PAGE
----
Gonzales's SBC speech irks church-state experts: Attorney general announces DOJ religious-liberty project

March 20, 2007

Attorney General Alberto Gonzales’s decision to launch a new Justice Department “First Freedom Project” during a recent meeting of Southern Baptist leaders riled a number of advocates of church-state separation.

“Nothing defines us more as a nation and differentiates us more from the extremists who are our enemies than our respect for religious freedom,” said Gonzales in his February 20 speech in Nashville to the executive committee of the Southern Baptist Convention, one of the church bodies most supportive of the Bush administration. The project will include efforts to inform government officials, employers and ordinary Americans about their religious-liberty rights.

The department also released a 43-page report touting its record, under President Bush, in defending religious freedom. Gonzales and the report implied that the Justice Department’s record on prosecuting religious-discrimination cases is significantly stronger under Bush than it was under former president Bill Clinton.

But several religious-liberty experts said Bush’s record on the issue has been mixed at best.

Brent Walker, executive director of the Washington-based Baptist Joint Committee for Religious Liberty, said that the First Amendment covers two aspects of religious freedom that are inextricably linked to each other.

“The First Amendment has two protections for religious freedom—prohibition on religious establishments and protection for free exercise of religion,” Walker said. “The administration has often ignored the importance of the no-establishment principle by supporting attempts of governments to endorse a religious message, using tax dollars to fund pervasively religious organizations, allowing religious discrimination in hiring for federally funded projects, and going to the Supreme Court to cut back on the rights of citizens to challenge such practices.”

Walker also noted that Bush’s record on free-exercise protections is “not perfect.” He pointed to a Supreme Court case last year in which the administration attempted to limit a small religious sect’s ability to use hallucinogenic tea for sacramental purposes. A unanimous Supreme Court rejected the administration’s position.

Americans United for Separation of Church and State went further, releasing a statement February 22 saying that Gonzales’s announcement “reeks of hypocrisy.” It called attention to actions the Justice Department touts as religious-freedom successes, but which are actually controversial in that field.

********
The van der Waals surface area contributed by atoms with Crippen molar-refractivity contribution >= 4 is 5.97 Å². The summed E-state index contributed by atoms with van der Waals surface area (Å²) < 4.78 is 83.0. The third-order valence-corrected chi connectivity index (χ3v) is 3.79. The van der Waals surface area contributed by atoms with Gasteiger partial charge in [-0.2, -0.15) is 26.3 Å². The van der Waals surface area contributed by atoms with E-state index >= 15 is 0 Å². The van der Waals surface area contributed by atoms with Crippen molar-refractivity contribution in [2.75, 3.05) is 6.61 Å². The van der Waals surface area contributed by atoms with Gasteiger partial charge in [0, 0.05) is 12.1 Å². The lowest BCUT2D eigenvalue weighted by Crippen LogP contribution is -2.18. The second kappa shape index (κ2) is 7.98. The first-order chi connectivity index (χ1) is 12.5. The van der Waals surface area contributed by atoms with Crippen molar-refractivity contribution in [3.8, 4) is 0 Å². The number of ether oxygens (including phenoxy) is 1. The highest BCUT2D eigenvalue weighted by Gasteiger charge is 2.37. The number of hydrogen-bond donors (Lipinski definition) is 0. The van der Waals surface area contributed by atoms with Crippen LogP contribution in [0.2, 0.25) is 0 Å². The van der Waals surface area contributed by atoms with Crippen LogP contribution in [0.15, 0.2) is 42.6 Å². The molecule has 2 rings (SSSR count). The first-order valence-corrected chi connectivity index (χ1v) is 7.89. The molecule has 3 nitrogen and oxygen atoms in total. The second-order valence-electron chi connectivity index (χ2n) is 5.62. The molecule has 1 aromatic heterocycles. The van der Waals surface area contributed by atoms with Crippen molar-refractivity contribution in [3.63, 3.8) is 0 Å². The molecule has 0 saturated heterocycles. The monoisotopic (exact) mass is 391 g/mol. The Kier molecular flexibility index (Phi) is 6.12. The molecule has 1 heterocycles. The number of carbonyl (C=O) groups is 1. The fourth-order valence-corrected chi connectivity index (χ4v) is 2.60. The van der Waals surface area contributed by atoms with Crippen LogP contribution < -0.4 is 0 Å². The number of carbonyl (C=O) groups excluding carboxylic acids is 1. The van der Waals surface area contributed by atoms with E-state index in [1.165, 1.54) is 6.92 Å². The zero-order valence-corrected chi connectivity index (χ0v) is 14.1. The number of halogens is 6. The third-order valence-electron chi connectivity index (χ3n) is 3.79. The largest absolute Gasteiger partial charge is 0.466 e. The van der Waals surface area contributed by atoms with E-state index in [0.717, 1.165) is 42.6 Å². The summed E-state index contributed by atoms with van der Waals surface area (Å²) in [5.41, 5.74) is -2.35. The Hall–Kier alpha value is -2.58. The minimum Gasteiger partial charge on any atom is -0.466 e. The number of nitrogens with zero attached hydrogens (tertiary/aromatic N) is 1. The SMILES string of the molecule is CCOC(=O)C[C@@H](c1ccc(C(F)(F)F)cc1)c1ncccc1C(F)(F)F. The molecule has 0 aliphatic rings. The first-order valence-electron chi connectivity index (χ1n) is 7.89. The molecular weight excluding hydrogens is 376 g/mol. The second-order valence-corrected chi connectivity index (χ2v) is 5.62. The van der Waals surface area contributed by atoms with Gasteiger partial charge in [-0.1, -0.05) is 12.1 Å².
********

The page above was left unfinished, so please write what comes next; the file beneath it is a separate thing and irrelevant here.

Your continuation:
For instance, the report features cases in which the department argued for employees who met with religious discrimination. But in another section the report also touts the Justice Department’s advocacy on behalf of the Salvation Army when it was sued for using government social-service funds while continuing to take religion into account in its hiring decisions.

“How hypocritical and timely,” said C. Welton Gaddy, president of the Interfaith Alliance. Gaddy referred to the government’s argument before the U.S. Supreme Court February 28 “that taxpayers should be denied the right to legally challenge government spending that favors one religion.” (See story on p. 17.)

Bob Edgar, general secretary of the National Council of Churches, questioned Gonzales’s choice of setting for the announcement. Gonzales also granted an interview on the topic to The 700 Club television program hosted by Pat Robertson.

Edgar said his organization thinks it would have seemed “more appropriate had he made such an appearance before an ecumenical or interfaith gathering, symbolically underlining the vision of a nation in which the law plays no favorites but sees all faiths as equal before the Constitution.”

After his speech, in response to a question, Gonzales told reporters he chose an audience of Southern Baptists to announce the government’s new effort because “this is a group very interested in the protection of religious freedom.” He noted that the “timing worked out where this was a good venue to speak to a receptive audience.”

One religious-liberty expert faulted Gonzales’s implicit swipes at the Justice Department under Clinton. Wake Forest Divinity School professor James Dunn said that while the Clinton administration may have pursued fewer legal cases against alleged religious discrimination than Bush, the former president and his appointees defended religious freedom in other ways that were significant.

Besides pushing legislation like the Religious Freedom Restoration Act and the bill that established the United States Commission on International Religious Freedom, Clinton officials also produced a document that has had a concrete impact on religion in public schools, Dunn said. –Associated Baptist Press

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